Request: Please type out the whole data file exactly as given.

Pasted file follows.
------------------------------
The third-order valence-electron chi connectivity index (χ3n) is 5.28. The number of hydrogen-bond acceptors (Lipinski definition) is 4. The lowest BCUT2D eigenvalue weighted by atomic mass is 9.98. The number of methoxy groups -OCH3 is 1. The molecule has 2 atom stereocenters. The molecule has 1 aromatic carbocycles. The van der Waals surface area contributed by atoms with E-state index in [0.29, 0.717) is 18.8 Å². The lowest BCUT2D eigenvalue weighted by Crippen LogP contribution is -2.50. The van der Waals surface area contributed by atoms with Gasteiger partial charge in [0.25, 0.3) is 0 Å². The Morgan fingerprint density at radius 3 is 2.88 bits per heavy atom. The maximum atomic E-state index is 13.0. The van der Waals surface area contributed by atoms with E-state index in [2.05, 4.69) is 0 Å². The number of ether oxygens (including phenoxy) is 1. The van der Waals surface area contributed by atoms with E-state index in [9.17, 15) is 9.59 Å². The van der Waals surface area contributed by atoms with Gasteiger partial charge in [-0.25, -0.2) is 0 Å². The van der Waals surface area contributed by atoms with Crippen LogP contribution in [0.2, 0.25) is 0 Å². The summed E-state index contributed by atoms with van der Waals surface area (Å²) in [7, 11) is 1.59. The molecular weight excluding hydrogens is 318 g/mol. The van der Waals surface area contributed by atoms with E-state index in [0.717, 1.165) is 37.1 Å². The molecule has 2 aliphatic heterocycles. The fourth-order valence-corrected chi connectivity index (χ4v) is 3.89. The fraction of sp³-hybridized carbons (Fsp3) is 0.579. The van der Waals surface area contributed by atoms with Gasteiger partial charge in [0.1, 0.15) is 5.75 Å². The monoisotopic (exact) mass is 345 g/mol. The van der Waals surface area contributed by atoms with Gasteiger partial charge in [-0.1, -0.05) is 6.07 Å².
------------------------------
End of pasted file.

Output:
The third-order valence-electron chi connectivity index (χ3n) is 5.28. The number of hydrogen-bond acceptors (Lipinski definition) is 4. The lowest BCUT2D eigenvalue weighted by atomic mass is 9.98. The number of methoxy groups -OCH3 is 1. The molecule has 2 atom stereocenters. The molecule has 1 aromatic carbocycles. The van der Waals surface area contributed by atoms with E-state index in [0.29, 0.717) is 18.8 Å². The lowest BCUT2D eigenvalue weighted by Crippen LogP contribution is -2.50. The van der Waals surface area contributed by atoms with Gasteiger partial charge in [0.25, 0.3) is 0 Å². The Morgan fingerprint density at radius 3 is 2.88 bits per heavy atom. The maximum atomic E-state index is 13.0. The van der Waals surface area contributed by atoms with E-state index in [2.05, 4.69) is 0 Å². The number of ether oxygens (including phenoxy) is 1. The van der Waals surface area contributed by atoms with E-state index in [9.17, 15) is 9.59 Å². The van der Waals surface area contributed by atoms with Gasteiger partial charge in [-0.25, -0.2) is 0 Å². The van der Waals surface area contributed by atoms with Crippen LogP contribution in [0.2, 0.25) is 0 Å². The summed E-state index contributed by atoms with van der Waals surface area (Å²) in [7, 11) is 1.59. The molecular weight excluding hydrogens is 318 g/mol. The van der Waals surface area contributed by atoms with E-state index in [0.717, 1.165) is 37.1 Å². The molecule has 2 aliphatic heterocycles. The fourth-order valence-corrected chi connectivity index (χ4v) is 3.89. The fraction of sp³-hybridized carbons (Fsp3) is 0.579. The van der Waals surface area contributed by atoms with Gasteiger partial charge in [0.1, 0.15) is 5.75 Å². The monoisotopic (exact) mass is 345 g/mol. The van der Waals surface area contributed by atoms with Gasteiger partial charge in [-0.1, -0.05) is 6.07 Å².